Chapter 14.2

ii. By this faith, a Christian believeth to be true whatsoever is revealed in the Word, for the authority of God himself speaking therein; and acteth differently upon that which each passage thereof containeth; yielding obedience to the commands, trembling at the threatening, and embracing the promises of God for this life, and that which is to come. But the principal acts of saving faith are accepting, receiving, and resting upon Christ alone for justification, sanctification, and eternal life, by virtue of the covenant of grace.
What does faith do? Or to put it another way, what does the Christian do by faith? By faith, the Christian believes and acts.

Our confession is that "by faith a Christian believes to be true whatever is revealed in the Word." This believing is because of the "authority of God himself speaking therein." God's Word is the Word of divine authority--and the grace of faith both realizes this and believes all that God reveals by his Word.

However, saving faith does not stop at believing. It also acts in response to whatever is revealed in the Word. The Confession notes that genuine faith responds differently in response to, or according to, what each passage of God's Word contains. Where God gives commands, faith yields obedience. Where God's Word threatens, faith trembles. Where God's Word holds out promises for our present life, faith receives them. Where God's Word gives promises for the life to come, faith embraces them.

Robert Shaw states that where "the general object of divine faith is the whole Word of God... the special and personal object of faith is the Lord Jesus Christ"--the Word made flesh.(1) This is what our confession turns to in the last part of this section. The "principal acts of saving faith are accepting, receiving, and resting upon Christ alone for justification, sanctification, and eternal life, by virtue of the covenant of grace." Shaw states: "saving faith is a believing on the person of Christ, or an appropriating [taking hold of] Christ himself, with all the benefits and blessings included in him." (2)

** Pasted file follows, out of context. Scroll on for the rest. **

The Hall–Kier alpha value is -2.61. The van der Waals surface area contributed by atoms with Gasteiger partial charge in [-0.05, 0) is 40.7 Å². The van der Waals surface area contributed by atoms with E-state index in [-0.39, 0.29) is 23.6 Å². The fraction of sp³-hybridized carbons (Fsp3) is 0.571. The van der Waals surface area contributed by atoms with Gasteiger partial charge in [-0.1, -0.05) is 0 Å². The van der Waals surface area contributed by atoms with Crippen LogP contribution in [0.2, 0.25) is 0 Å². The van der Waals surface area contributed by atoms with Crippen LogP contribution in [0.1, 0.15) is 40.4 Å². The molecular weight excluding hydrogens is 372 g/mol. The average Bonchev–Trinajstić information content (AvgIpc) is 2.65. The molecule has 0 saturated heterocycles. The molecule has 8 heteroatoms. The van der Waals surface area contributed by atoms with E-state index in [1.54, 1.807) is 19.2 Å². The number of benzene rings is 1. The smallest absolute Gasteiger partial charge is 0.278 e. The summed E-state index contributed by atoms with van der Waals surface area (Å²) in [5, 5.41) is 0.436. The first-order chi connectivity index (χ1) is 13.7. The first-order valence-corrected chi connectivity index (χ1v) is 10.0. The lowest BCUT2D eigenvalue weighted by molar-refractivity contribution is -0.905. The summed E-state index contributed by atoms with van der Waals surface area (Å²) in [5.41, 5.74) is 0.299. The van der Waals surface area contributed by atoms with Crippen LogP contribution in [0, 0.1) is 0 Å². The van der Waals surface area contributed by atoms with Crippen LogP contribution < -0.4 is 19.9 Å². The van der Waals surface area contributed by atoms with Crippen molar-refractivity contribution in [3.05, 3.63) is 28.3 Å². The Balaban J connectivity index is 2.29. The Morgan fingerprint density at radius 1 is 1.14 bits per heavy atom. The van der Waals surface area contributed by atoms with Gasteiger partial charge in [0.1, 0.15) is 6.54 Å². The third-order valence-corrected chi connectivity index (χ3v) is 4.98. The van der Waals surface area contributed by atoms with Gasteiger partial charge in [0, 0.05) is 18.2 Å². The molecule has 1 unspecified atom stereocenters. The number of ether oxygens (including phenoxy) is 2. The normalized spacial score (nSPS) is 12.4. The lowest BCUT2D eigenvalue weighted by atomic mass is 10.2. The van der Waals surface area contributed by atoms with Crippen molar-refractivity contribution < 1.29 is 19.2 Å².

Saving faith is more than intellectual assent to truth; "the gospel is not a mere statement of historical facts, or of abstract doctrines respecting the Savior." (3) As such, saving faith accepts, receives and "rests on" Christ as he freely offers himself to us in the gospel.  Saving faith receives and rests on Christ alone for salvation because he alone can save and he is fully sufficient, freely delighting to save. He is fully sufficient for your justification. He is fully sufficient to deliver you from the pollution and power of sin, fully sufficient for your sanctification, fully sufficient for your eternal life. By establishing the covenant of grace, he has secured these blessings; by declaration of the covenant of grace, he welcomes everyone to come and take hold of these rich promises. Saving faith believes him and acts on his Word. "Because of the steadfast love of the Lord, we are not cut off; his mercies do not fail; they are new every morning; great is your faithfulness. 'The Lord is my portion,' says my soul, 'therefore I hope in him!'" (Lamentations 3:22-24)

1. Robert Shaw, The Reformed Faith: Exposition of the Westminster Confession of Faith (Fearn, Scotland: Christian Focus, 2008), 202.

2. Shaw, 203.

3. Shaw, 203.


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